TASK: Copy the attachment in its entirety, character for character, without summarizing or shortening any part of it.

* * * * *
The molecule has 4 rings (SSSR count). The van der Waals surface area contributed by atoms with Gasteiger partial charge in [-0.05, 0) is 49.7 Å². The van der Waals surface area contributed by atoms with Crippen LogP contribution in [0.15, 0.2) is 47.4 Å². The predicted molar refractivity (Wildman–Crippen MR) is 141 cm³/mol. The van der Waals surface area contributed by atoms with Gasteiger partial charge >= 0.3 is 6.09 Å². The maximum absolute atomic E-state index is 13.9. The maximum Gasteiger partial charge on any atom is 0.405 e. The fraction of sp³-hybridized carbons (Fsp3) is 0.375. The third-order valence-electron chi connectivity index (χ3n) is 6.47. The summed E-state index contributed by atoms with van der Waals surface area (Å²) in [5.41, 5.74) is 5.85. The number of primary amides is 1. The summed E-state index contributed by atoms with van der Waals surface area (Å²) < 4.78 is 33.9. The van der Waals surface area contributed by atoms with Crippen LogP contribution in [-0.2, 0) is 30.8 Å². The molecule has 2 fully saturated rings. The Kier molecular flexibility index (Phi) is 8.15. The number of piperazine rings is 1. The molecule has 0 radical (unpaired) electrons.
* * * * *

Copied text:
The molecule has 4 rings (SSSR count). The van der Waals surface area contributed by atoms with Gasteiger partial charge in [-0.05, 0) is 49.7 Å². The van der Waals surface area contributed by atoms with Crippen LogP contribution in [0.15, 0.2) is 47.4 Å². The predicted molar refractivity (Wildman–Crippen MR) is 141 cm³/mol. The van der Waals surface area contributed by atoms with Gasteiger partial charge >= 0.3 is 6.09 Å². The maximum absolute atomic E-state index is 13.9. The maximum Gasteiger partial charge on any atom is 0.405 e. The fraction of sp³-hybridized carbons (Fsp3) is 0.375. The third-order valence-electron chi connectivity index (χ3n) is 6.47. The summed E-state index contributed by atoms with van der Waals surface area (Å²) in [5.41, 5.74) is 5.85. The number of primary amides is 1. The summed E-state index contributed by atoms with van der Waals surface area (Å²) < 4.78 is 33.9. The van der Waals surface area contributed by atoms with Crippen LogP contribution in [-0.2, 0) is 30.8 Å². The molecule has 2 fully saturated rings. The Kier molecular flexibility index (Phi) is 8.15. The number of piperazine rings is 1. The molecule has 0 radical (unpaired) electrons.